Reporting is an important part of the audit process, and an involved sub-process all by itself:
A typical ISMS audit report contains the following elements, some of which may be split into appendices or separate documents:
- Title and introduction naming the organization and clarifying the scope, objectives, period of coverage and the nature, timing and extent of the audit work performed.
- An executive summary indicating the key audit findings, a brief analysis and commentary, and an overall conclusion, typically along the lines of “We find the ISMS compliant with ISO/IEC 27001 and worthy of certification”.
- The intended report recipients plus (since the contents may be confidential) appropriate document classification or restrictions on circulation.
- An outline of the auditors’ credentials, audit methods etc.
- Detailed audit findings and analysis, sometimes with extracts from the supporting evidence in the audit files where this aides comprehension.
- The audit conclusions and recommendations, perhaps initially presented as tentative proposals to be discussed with management and eventually incorporated as agreed action plans depending on local practices;
- A formal statement by the auditors of any reservations, qualifications, scope limitations or other caveats with respect to the audit.
- Depending on normal audit practices, management may be invited to provide a short commentary or formal response, accepting the results of the audit and committing to any agreed actions.
It is important that there is sufficient, appropriate audit evidence to support the results reported. Audit’s quality assurance processes therefore ensure that ‘everything reportable is reported and everything reported is reportable’, normally based on a review of the audit file by a senior auditor. The wording of the draft audit report is checked to ensure readability, avoiding ambiguity and unsupported statements. When approved by audit management for circulation, the draft audit report is usually presented to and discussed with management. Further cycles of review and revision of the report may take place until it is finalized. Finalization typically involves management committing to the action plan.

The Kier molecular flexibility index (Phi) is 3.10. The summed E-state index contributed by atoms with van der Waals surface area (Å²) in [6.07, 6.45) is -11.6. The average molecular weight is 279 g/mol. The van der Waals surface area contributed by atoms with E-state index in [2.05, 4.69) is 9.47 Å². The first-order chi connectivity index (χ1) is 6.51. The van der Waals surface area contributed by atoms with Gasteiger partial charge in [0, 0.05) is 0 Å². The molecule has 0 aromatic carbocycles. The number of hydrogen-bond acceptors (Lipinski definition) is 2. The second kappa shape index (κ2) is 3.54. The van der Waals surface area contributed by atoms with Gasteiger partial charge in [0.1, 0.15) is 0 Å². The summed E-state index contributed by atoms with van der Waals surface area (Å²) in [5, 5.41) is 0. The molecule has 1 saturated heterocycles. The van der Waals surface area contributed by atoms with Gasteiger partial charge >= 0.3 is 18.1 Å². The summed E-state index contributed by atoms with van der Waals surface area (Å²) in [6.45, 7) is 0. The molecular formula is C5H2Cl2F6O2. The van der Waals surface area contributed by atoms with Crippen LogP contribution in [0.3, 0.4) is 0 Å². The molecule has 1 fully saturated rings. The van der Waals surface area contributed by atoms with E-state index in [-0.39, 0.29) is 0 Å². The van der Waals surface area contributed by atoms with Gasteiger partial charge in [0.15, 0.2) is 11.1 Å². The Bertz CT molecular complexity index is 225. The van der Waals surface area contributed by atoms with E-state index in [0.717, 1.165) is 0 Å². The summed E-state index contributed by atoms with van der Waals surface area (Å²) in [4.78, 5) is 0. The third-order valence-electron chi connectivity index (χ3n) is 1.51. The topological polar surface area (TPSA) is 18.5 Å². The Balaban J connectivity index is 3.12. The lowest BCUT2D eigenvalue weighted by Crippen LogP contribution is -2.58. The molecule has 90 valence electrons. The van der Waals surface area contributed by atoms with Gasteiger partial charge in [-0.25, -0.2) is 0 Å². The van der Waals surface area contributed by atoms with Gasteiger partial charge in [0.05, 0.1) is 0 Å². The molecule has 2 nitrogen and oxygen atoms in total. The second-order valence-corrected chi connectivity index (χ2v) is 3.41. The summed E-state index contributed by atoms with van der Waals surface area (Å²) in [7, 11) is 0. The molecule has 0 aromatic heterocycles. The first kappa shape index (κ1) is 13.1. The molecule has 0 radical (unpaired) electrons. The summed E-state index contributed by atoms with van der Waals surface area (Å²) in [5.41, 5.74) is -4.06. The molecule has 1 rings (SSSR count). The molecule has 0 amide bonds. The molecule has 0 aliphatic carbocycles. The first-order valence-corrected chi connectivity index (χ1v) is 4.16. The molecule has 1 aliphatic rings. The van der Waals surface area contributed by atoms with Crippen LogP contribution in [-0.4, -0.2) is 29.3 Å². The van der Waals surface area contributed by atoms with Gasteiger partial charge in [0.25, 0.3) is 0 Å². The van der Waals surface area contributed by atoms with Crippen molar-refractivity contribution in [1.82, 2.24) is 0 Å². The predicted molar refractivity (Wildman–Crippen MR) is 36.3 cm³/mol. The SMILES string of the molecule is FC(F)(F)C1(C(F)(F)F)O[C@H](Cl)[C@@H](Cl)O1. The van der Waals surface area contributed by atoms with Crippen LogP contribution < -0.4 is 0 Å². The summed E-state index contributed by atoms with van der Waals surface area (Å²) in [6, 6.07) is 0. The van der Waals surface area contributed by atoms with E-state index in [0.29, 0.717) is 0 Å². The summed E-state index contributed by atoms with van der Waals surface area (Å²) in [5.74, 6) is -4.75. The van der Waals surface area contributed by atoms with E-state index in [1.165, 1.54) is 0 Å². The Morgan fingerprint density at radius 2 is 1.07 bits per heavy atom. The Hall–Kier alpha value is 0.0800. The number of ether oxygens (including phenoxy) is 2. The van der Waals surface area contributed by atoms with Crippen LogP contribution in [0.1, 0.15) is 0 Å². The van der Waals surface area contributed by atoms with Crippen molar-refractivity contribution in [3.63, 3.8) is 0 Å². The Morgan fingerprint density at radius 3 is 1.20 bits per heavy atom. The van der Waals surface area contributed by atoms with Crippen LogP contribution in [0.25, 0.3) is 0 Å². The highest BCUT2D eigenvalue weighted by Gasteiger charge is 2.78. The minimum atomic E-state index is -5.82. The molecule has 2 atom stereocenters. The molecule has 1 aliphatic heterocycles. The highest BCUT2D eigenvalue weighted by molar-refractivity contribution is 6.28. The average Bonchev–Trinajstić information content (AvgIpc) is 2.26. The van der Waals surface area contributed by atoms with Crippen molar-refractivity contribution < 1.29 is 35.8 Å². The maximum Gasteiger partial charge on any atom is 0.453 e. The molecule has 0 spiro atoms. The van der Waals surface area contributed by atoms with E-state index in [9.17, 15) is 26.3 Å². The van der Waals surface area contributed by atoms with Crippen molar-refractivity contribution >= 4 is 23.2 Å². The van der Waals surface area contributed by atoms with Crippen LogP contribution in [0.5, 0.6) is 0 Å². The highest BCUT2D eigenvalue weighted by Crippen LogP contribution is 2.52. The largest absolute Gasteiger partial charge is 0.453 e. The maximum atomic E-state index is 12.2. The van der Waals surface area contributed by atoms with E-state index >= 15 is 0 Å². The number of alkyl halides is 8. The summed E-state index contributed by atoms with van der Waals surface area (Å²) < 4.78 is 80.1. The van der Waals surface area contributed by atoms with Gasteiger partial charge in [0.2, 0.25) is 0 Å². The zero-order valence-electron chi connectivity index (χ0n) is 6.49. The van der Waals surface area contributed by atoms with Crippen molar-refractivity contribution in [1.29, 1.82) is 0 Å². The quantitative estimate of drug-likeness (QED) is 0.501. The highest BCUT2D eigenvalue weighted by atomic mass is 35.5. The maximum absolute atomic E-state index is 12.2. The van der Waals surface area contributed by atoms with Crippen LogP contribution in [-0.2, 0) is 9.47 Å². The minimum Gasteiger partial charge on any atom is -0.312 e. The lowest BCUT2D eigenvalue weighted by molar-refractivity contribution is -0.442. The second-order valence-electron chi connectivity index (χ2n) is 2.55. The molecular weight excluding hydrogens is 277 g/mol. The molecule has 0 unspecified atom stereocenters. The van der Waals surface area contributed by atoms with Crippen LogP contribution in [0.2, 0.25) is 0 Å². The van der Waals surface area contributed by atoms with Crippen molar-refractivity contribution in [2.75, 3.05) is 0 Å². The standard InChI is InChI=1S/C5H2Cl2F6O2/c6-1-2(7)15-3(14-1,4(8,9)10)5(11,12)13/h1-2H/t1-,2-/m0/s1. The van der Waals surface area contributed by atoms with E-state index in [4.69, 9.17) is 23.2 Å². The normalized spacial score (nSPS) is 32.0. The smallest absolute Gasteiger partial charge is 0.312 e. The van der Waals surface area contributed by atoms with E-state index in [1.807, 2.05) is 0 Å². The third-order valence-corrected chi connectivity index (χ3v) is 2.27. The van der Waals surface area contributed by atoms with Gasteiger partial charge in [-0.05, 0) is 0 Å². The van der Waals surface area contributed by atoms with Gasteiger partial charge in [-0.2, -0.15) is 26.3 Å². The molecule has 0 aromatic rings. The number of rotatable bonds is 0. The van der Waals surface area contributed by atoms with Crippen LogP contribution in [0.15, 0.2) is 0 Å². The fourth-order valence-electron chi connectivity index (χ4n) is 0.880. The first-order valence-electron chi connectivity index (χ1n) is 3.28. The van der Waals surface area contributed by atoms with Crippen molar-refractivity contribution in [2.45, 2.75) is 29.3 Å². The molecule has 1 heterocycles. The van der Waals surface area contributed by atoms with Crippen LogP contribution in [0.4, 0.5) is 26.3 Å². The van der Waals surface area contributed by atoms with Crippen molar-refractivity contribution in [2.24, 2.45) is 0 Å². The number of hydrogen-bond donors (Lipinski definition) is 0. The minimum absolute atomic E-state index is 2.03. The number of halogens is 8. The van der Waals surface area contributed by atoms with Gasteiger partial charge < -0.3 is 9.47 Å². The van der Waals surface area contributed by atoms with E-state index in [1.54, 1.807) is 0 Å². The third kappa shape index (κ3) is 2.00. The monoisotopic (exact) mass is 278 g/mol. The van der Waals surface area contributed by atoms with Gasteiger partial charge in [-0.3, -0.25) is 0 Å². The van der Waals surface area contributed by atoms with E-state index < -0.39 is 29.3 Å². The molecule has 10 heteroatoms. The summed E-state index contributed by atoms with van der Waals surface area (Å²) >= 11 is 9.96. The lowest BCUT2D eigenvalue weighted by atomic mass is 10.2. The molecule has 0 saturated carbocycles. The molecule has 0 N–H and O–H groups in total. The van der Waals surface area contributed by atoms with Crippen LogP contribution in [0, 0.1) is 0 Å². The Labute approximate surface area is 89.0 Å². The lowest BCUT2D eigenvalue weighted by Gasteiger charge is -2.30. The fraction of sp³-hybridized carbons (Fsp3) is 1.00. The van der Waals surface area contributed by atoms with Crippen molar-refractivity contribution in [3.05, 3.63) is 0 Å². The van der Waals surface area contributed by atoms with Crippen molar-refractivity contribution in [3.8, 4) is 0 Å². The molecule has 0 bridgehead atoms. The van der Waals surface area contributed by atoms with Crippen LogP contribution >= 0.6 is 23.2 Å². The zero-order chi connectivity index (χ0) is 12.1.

In addition to the formal audit recommendations relating to any major non-conformance, auditors sometimes provide audit observations on minor non-conformance and other advice, for instance potential process improvements or good practice suggestions from their experience with other organizations. These may or may not be part of the formal audit report, depending on local practices. While such observations and advice will not preclude certification of the ISMS, they will be recorded on the audit file and may trigger follow-up audit work in a future surveillance or recertification audit. The auditors believe that it is in the organization’s best interests to address all recommendations and observations, although the organization’s management must decide about what to do and when to do it, if at all.
The output of this phase is a completed ISMS audit report, signed, dated and distributed according to the terms of the audit charter or engagement letter.
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